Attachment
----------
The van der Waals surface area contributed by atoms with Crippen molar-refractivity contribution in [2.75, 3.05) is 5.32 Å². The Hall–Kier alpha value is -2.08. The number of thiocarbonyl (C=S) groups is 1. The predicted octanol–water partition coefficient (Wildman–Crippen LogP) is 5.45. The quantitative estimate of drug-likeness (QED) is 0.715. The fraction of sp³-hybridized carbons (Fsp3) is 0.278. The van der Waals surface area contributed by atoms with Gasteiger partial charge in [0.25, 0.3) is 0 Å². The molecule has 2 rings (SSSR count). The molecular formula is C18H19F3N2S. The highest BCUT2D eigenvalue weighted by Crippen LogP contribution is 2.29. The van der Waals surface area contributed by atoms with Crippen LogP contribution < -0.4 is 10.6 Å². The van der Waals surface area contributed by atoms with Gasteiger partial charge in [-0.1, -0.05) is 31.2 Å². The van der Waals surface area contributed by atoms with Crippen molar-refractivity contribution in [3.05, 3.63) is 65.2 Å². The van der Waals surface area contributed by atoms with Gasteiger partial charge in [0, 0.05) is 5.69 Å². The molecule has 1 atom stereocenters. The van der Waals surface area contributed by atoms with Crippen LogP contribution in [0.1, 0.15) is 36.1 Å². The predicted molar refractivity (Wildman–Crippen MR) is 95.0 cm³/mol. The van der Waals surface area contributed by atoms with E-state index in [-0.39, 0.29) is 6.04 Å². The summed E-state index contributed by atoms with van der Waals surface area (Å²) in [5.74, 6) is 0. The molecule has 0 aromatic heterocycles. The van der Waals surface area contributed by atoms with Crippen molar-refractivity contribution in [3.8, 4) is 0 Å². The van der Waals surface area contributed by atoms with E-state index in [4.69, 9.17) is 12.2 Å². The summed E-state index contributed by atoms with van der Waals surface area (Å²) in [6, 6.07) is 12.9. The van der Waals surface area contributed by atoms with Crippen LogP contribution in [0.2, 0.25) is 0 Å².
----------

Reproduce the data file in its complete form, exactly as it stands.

The van der Waals surface area contributed by atoms with Crippen molar-refractivity contribution in [2.75, 3.05) is 5.32 Å². The Hall–Kier alpha value is -2.08. The number of thiocarbonyl (C=S) groups is 1. The predicted octanol–water partition coefficient (Wildman–Crippen LogP) is 5.45. The quantitative estimate of drug-likeness (QED) is 0.715. The fraction of sp³-hybridized carbons (Fsp3) is 0.278. The van der Waals surface area contributed by atoms with Gasteiger partial charge in [0.25, 0.3) is 0 Å². The molecule has 2 rings (SSSR count). The molecular formula is C18H19F3N2S. The highest BCUT2D eigenvalue weighted by Crippen LogP contribution is 2.29. The van der Waals surface area contributed by atoms with Crippen LogP contribution < -0.4 is 10.6 Å². The van der Waals surface area contributed by atoms with Gasteiger partial charge in [-0.1, -0.05) is 31.2 Å². The van der Waals surface area contributed by atoms with Crippen molar-refractivity contribution in [3.05, 3.63) is 65.2 Å². The van der Waals surface area contributed by atoms with Gasteiger partial charge in [0, 0.05) is 5.69 Å². The molecule has 1 atom stereocenters. The van der Waals surface area contributed by atoms with Crippen LogP contribution in [0.1, 0.15) is 36.1 Å². The predicted molar refractivity (Wildman–Crippen MR) is 95.0 cm³/mol. The van der Waals surface area contributed by atoms with E-state index in [-0.39, 0.29) is 6.04 Å². The summed E-state index contributed by atoms with van der Waals surface area (Å²) in [5.74, 6) is 0. The molecule has 0 aromatic heterocycles. The van der Waals surface area contributed by atoms with Crippen molar-refractivity contribution in [3.8, 4) is 0 Å². The van der Waals surface area contributed by atoms with E-state index in [4.69, 9.17) is 12.2 Å². The summed E-state index contributed by atoms with van der Waals surface area (Å²) in [6, 6.07) is 12.9. The van der Waals surface area contributed by atoms with Crippen LogP contribution in [0.2, 0.25) is 0 Å².